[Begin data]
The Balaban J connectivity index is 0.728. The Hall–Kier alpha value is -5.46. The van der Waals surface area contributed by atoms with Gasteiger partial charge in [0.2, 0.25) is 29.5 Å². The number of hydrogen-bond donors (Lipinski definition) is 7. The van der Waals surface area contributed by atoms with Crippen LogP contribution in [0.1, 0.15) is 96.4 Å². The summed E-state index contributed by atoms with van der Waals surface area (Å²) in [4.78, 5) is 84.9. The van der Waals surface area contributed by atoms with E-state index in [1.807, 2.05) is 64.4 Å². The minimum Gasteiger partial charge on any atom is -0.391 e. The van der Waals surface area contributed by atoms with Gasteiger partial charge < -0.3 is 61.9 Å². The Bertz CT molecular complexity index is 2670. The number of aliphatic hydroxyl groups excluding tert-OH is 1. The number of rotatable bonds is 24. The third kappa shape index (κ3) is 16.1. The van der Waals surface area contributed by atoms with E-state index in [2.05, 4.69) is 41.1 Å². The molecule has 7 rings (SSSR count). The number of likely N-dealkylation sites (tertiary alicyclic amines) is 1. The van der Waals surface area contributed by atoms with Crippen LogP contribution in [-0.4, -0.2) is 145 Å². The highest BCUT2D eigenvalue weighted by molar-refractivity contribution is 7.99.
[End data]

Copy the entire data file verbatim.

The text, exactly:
The Balaban J connectivity index is 0.728. The Hall–Kier alpha value is -5.46. The van der Waals surface area contributed by atoms with Gasteiger partial charge in [0.2, 0.25) is 29.5 Å². The number of hydrogen-bond donors (Lipinski definition) is 7. The van der Waals surface area contributed by atoms with Crippen LogP contribution in [0.1, 0.15) is 96.4 Å². The summed E-state index contributed by atoms with van der Waals surface area (Å²) in [4.78, 5) is 84.9. The van der Waals surface area contributed by atoms with E-state index in [1.807, 2.05) is 64.4 Å². The minimum Gasteiger partial charge on any atom is -0.391 e. The van der Waals surface area contributed by atoms with Gasteiger partial charge < -0.3 is 61.9 Å². The Bertz CT molecular complexity index is 2670. The number of aliphatic hydroxyl groups excluding tert-OH is 1. The number of rotatable bonds is 24. The third kappa shape index (κ3) is 16.1. The van der Waals surface area contributed by atoms with E-state index in [2.05, 4.69) is 41.1 Å². The molecule has 7 rings (SSSR count). The number of likely N-dealkylation sites (tertiary alicyclic amines) is 1. The van der Waals surface area contributed by atoms with Crippen LogP contribution in [-0.4, -0.2) is 145 Å². The highest BCUT2D eigenvalue weighted by molar-refractivity contribution is 7.99.